Inside Housing, in association with Mitie, looked at the lack of gender diversity at senior levels in housing, in a panel discussion with senior women in the sector
The panel discussion at the Inclusive Futures Summit with Inside Housing editor-in-chief Emma Maier (second left) before a packed audience
In association with:
Only nine of the 34 chief executives appointed since 2015 by the 100 largest housing associations are women, according to an Inside Housing survey published earlier this year.
Terrie Alafat, chief executive of the Chartered Institute of Housing, pointed out at the time of the survey that this isn’t because the social housing sector as a whole is lacking in diversity.
“Housing is actually more diverse than average,” she said. “But at the top of our organisations, on our senior teams and boards, it’s a different story.”
This lack of gender diversity is a theme picked up at an Inside Housing breakfast briefing, held in association with Mitie at the Inclusive Futures Summit in Manchester, in a conversation chaired by the magazine’s editor-in-chief, Emma Maier.
The session is focused on the career experiences of the all-female panel, as well as their thoughts about how the sector as a whole could promote greater gender diversity.
Opening the discussion, Ms Maier says that a separate Inside Housing investigation into harassment in the workplace, published earlier in the summer, “made for difficult reading”, as did the pay gaps revealed by the magazine’s annual salary survey.
“We wondered whether this was a moment in time to improve the gender balance,” she continues. “The session today should focus on what we can and should do differently.”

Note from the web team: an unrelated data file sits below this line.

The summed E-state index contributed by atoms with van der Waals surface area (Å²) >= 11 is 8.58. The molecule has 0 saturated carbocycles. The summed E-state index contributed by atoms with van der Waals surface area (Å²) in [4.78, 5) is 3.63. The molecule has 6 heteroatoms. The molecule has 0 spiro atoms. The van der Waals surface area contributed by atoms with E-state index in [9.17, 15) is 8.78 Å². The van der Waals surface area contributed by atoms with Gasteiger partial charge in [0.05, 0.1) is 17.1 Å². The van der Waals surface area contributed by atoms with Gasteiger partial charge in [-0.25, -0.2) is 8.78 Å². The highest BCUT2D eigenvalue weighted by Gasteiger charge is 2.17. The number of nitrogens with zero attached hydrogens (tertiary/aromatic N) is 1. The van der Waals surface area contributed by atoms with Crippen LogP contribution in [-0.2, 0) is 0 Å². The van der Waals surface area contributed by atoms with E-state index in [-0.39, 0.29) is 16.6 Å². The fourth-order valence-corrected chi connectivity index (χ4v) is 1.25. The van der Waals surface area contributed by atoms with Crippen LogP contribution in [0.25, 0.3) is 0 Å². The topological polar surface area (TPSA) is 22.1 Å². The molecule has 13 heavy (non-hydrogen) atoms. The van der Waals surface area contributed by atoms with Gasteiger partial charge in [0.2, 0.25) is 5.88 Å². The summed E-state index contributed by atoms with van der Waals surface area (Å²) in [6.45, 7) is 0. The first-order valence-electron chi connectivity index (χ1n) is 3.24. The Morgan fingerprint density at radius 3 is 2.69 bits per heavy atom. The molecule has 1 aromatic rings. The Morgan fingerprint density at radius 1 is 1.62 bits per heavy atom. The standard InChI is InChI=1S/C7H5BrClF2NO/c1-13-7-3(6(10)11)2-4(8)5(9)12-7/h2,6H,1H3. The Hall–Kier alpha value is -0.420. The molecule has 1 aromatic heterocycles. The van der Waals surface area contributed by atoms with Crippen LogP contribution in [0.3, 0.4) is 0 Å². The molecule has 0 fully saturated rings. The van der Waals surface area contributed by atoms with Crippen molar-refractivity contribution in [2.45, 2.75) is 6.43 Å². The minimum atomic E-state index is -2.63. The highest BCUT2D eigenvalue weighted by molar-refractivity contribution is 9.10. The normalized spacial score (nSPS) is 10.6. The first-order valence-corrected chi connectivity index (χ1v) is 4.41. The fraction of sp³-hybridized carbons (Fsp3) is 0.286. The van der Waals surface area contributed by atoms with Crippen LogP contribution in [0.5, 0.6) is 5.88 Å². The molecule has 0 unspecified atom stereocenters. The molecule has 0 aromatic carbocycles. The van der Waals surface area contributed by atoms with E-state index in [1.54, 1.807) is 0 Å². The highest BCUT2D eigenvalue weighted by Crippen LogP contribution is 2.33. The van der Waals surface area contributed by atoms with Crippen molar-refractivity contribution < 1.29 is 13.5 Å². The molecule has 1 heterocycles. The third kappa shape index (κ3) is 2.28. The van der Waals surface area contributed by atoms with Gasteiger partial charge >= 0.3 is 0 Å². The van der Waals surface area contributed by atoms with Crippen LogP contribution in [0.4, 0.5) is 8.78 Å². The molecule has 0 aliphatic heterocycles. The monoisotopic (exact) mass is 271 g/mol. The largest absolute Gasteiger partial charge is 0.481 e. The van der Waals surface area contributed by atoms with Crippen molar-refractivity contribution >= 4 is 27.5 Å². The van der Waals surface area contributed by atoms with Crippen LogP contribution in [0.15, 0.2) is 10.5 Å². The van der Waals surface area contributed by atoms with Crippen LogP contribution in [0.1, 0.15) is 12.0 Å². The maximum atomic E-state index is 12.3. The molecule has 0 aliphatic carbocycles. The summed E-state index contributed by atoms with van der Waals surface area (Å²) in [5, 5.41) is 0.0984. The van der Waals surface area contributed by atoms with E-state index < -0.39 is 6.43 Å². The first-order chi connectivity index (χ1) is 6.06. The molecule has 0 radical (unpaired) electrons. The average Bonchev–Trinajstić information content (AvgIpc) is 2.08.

Vicky Fordham-Lewis, newly appointed managing director of Mitie Property Services, starts by describing her career path, which took her from being a lawyer and qualified arbitrator to becoming Mitie’s MD.
Ms Fordham-Lewis reflects on the different stages her career has gone through. “I went to night school to get a law degree, which was challenging as I was working full-time. I went to a land law session and knew that this was what I wanted to do, because I always had a passion for property. I then went on to get a job with Redrow Homes,” she says.
“I was in the customer care department and it typified the industry at the time, with women in the back office. But I was quite fortunate in having a female MD, which was unusual in those days.”
Her career took her from the construction to the property sector at Countryside and eventually to Mitie.
“I was trying to figure out if things got better for me along the way or if I just got tougher,” she reflects. “What I did realise very early on was that if I was going to be successful and in order to be taken seriously, I had to know so much more than my male counterparts.”
Ms Fordham-Lewis has been a mentor for younger women, which she says is really important in improving diversity in the workplace, noting that working with a female MD early in her career meant that she saw this as the norm. “It’s only later when I went to other organisations that I realised that this was unusual.”